Archive December 2018 XIX, No. 12

When the Robot Malfunctions

Prepare for the unexpected so glitches don't lead to disastrous outcomes.

Jill Hayward

Jill Hayward, BSN, RN, CNOR

BIO

HOME TEAM
Shirin Towfigh, MD
CONTINGENCY PLANNING Give your staff troubleshooting training to handle robotic emergencies.

What can go wrong during robot-assisted surgery? Plenty. To name a few: burned organs from stray electricity, nicked bowels, stabbed arteries and retained robjects (yes, broken or burned pieces of the robot falling into the patient's body). Yes, when a robot malfunctions during surgery, bad things can happen, including inconvenience, injury or even death.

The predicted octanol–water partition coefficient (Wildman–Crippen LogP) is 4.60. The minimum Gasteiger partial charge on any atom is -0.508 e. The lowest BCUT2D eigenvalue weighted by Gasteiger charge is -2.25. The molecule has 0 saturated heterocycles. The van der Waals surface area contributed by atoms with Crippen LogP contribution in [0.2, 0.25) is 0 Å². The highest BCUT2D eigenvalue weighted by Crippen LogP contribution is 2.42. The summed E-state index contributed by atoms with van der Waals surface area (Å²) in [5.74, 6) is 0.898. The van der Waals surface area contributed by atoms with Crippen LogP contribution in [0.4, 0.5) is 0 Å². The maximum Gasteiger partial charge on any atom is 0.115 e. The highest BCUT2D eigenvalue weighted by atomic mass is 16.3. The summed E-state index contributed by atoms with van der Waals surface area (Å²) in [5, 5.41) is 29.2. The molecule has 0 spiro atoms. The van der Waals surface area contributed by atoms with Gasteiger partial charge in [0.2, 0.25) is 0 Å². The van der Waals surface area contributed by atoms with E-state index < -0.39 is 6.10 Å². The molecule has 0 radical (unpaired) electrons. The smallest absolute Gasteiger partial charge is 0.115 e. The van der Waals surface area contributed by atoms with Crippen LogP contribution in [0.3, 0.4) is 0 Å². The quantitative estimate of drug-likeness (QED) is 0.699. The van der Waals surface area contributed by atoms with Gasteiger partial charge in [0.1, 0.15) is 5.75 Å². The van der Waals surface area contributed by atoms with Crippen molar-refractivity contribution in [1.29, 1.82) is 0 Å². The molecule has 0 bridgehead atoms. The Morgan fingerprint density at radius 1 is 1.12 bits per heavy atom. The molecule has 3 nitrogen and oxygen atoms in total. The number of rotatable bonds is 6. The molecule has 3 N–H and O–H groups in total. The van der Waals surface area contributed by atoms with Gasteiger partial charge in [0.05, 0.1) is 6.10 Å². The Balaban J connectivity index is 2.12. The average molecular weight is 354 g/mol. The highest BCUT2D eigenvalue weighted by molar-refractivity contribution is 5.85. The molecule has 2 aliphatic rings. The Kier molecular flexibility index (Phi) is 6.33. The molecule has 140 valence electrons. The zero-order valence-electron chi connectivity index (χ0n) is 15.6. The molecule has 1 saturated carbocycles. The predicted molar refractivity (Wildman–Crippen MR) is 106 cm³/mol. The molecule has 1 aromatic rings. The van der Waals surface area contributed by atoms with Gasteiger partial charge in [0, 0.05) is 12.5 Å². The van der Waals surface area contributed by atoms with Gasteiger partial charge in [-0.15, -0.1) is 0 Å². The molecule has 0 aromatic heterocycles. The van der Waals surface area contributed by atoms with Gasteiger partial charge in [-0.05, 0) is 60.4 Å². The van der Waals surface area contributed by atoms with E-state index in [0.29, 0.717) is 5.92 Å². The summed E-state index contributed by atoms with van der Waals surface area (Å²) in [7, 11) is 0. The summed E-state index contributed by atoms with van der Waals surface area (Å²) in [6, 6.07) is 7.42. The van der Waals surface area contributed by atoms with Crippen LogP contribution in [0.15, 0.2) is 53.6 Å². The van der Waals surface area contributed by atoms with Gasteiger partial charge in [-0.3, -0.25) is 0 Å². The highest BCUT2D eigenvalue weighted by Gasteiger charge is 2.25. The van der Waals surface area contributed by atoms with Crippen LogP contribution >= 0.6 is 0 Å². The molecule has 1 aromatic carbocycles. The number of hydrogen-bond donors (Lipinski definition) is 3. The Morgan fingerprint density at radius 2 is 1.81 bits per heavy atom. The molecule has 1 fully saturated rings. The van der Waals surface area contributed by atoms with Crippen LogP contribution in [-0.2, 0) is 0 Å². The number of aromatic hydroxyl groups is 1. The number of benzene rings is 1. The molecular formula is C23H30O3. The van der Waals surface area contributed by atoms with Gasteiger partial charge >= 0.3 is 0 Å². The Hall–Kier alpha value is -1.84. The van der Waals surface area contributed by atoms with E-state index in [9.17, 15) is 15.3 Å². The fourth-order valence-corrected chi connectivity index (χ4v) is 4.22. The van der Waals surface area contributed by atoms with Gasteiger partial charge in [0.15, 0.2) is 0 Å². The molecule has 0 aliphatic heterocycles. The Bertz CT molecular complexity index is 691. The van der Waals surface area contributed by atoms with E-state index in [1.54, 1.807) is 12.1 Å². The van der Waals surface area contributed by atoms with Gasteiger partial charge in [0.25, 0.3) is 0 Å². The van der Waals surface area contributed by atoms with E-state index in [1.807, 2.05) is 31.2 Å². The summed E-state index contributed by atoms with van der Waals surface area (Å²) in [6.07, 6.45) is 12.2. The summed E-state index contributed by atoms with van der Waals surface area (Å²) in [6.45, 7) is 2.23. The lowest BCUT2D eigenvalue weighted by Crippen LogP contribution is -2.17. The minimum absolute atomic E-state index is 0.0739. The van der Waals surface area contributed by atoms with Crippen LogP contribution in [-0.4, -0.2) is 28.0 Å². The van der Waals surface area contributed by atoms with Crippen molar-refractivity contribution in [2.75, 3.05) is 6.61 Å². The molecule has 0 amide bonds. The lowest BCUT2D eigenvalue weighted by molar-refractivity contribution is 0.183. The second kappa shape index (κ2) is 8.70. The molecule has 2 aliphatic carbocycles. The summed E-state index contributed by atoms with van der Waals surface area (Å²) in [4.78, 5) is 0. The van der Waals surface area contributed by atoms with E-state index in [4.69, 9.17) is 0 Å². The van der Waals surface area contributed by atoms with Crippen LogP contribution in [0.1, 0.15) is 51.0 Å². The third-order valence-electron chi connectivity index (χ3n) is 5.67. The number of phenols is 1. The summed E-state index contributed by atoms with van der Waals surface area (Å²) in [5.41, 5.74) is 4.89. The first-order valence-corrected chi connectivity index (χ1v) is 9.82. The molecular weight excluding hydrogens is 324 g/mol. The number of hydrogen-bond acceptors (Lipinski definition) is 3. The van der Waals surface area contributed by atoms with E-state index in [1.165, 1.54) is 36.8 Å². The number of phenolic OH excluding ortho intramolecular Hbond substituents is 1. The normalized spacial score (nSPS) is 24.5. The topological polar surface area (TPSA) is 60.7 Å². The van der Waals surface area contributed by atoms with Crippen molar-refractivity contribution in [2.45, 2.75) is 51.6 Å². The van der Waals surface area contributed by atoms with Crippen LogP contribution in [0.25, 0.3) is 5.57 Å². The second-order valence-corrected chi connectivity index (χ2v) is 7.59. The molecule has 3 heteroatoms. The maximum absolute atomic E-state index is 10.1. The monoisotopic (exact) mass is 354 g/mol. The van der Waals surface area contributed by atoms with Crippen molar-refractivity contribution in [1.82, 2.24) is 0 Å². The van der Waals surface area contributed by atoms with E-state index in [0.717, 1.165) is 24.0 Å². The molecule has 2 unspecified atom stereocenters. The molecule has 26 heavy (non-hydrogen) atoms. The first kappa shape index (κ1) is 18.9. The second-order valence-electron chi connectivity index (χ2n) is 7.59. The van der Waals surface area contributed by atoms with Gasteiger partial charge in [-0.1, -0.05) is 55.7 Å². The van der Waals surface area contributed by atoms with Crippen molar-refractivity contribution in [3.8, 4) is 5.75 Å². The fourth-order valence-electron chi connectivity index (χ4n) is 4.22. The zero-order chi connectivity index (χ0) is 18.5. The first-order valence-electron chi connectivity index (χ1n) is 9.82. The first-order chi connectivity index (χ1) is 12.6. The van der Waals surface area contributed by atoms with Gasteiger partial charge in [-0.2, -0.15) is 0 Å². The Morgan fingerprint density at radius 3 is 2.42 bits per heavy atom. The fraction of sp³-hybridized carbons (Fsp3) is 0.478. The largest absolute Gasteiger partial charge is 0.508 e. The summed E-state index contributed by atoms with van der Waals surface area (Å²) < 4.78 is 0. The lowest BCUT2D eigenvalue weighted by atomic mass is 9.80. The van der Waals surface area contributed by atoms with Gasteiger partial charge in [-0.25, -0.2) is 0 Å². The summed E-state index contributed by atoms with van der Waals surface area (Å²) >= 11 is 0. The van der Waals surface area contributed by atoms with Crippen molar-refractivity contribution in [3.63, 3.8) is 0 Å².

As more surgeons in more specialties trade in their scalpels for joysticks and foot pedals, it's important not to lose sight of the serious risks that accompany the many benefits of robotic systems for minimally invasive surgery. Here's how to handle technical difficulties and in-procedure complications.

1. Troubleshooting training.

What if the arm locks up? What if we lose power? What if the patient makes an unexpected movement that disrupts the entire procedure? What if the table moves while the trocar is in the patient?

These what-if questions are invaluable to rehearse with your surgeon and staff. After all, a minimally invasive robotic surgery can become an emergency open procedure in an instant. You want to keep your OR team calm, cool and collected during a robotic emergency — and ensure they perform like a well-oiled machine.

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